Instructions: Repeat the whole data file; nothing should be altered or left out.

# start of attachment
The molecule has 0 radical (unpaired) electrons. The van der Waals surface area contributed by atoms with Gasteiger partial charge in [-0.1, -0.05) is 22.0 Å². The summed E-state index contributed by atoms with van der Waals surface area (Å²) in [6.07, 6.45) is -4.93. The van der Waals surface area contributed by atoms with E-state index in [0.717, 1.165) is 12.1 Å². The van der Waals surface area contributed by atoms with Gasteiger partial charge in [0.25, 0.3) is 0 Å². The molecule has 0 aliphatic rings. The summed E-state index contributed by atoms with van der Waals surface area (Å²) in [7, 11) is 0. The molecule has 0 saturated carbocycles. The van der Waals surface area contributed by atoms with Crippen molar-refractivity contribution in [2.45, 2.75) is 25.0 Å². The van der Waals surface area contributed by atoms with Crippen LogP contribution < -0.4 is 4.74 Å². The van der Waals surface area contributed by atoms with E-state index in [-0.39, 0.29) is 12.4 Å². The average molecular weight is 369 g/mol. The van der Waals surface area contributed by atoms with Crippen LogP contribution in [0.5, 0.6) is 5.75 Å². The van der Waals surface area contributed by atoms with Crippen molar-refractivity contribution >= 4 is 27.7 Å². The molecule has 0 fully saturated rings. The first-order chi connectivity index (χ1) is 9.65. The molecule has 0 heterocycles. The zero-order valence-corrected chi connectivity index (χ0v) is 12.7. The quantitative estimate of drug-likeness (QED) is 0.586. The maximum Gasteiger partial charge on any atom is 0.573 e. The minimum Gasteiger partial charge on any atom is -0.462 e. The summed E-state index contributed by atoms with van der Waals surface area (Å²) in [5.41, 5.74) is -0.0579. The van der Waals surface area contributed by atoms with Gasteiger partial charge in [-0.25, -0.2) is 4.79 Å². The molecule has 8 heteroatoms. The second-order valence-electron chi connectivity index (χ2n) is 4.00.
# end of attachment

The molecule has 0 radical (unpaired) electrons. The van der Waals surface area contributed by atoms with Gasteiger partial charge in [-0.1, -0.05) is 22.0 Å². The summed E-state index contributed by atoms with van der Waals surface area (Å²) in [6.07, 6.45) is -4.93. The van der Waals surface area contributed by atoms with E-state index in [0.717, 1.165) is 12.1 Å². The van der Waals surface area contributed by atoms with Gasteiger partial charge in [0.25, 0.3) is 0 Å². The molecule has 0 aliphatic rings. The summed E-state index contributed by atoms with van der Waals surface area (Å²) in [7, 11) is 0. The molecule has 0 saturated carbocycles. The van der Waals surface area contributed by atoms with Crippen molar-refractivity contribution in [2.45, 2.75) is 25.0 Å². The van der Waals surface area contributed by atoms with Crippen LogP contribution < -0.4 is 4.74 Å². The van der Waals surface area contributed by atoms with E-state index in [-0.39, 0.29) is 12.4 Å². The average molecular weight is 369 g/mol. The van der Waals surface area contributed by atoms with Crippen LogP contribution in [0.5, 0.6) is 5.75 Å². The van der Waals surface area contributed by atoms with Crippen molar-refractivity contribution >= 4 is 27.7 Å². The molecule has 0 fully saturated rings. The first-order chi connectivity index (χ1) is 9.65. The molecule has 0 heterocycles. The zero-order valence-corrected chi connectivity index (χ0v) is 12.7. The quantitative estimate of drug-likeness (QED) is 0.586. The maximum Gasteiger partial charge on any atom is 0.573 e. The minimum Gasteiger partial charge on any atom is -0.462 e. The summed E-state index contributed by atoms with van der Waals surface area (Å²) in [5.41, 5.74) is -0.0579. The van der Waals surface area contributed by atoms with Gasteiger partial charge in [-0.25, -0.2) is 4.79 Å². The molecule has 8 heteroatoms. The second-order valence-electron chi connectivity index (χ2n) is 4.00.